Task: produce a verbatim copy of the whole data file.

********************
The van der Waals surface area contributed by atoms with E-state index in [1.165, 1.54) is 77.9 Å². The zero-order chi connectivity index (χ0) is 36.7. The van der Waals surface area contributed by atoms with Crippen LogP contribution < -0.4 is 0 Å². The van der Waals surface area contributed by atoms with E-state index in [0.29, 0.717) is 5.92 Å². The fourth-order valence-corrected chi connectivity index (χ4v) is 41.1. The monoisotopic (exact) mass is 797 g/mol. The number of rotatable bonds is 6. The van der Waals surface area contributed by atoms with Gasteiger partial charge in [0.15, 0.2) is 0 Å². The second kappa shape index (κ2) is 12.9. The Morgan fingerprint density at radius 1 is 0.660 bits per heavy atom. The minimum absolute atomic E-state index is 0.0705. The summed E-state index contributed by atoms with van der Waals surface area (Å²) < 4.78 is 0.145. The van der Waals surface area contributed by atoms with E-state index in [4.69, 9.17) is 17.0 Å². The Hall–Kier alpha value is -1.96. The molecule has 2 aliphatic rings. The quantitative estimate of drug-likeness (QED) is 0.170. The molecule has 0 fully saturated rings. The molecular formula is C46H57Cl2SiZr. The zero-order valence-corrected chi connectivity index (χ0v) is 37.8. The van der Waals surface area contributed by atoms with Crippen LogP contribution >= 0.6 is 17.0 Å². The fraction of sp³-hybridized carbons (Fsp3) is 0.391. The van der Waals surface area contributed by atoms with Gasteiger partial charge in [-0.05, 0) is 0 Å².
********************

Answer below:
The van der Waals surface area contributed by atoms with E-state index in [1.165, 1.54) is 77.9 Å². The zero-order chi connectivity index (χ0) is 36.7. The van der Waals surface area contributed by atoms with Crippen LogP contribution < -0.4 is 0 Å². The van der Waals surface area contributed by atoms with E-state index in [0.29, 0.717) is 5.92 Å². The fourth-order valence-corrected chi connectivity index (χ4v) is 41.1. The monoisotopic (exact) mass is 797 g/mol. The number of rotatable bonds is 6. The van der Waals surface area contributed by atoms with Gasteiger partial charge in [0.15, 0.2) is 0 Å². The second kappa shape index (κ2) is 12.9. The Morgan fingerprint density at radius 1 is 0.660 bits per heavy atom. The minimum absolute atomic E-state index is 0.0705. The summed E-state index contributed by atoms with van der Waals surface area (Å²) < 4.78 is 0.145. The van der Waals surface area contributed by atoms with E-state index in [4.69, 9.17) is 17.0 Å². The Hall–Kier alpha value is -1.96. The molecule has 2 aliphatic rings. The quantitative estimate of drug-likeness (QED) is 0.170. The molecule has 0 fully saturated rings. The molecular formula is C46H57Cl2SiZr. The zero-order valence-corrected chi connectivity index (χ0v) is 37.8. The van der Waals surface area contributed by atoms with Crippen LogP contribution >= 0.6 is 17.0 Å². The fraction of sp³-hybridized carbons (Fsp3) is 0.391. The van der Waals surface area contributed by atoms with Gasteiger partial charge in [-0.05, 0) is 0 Å².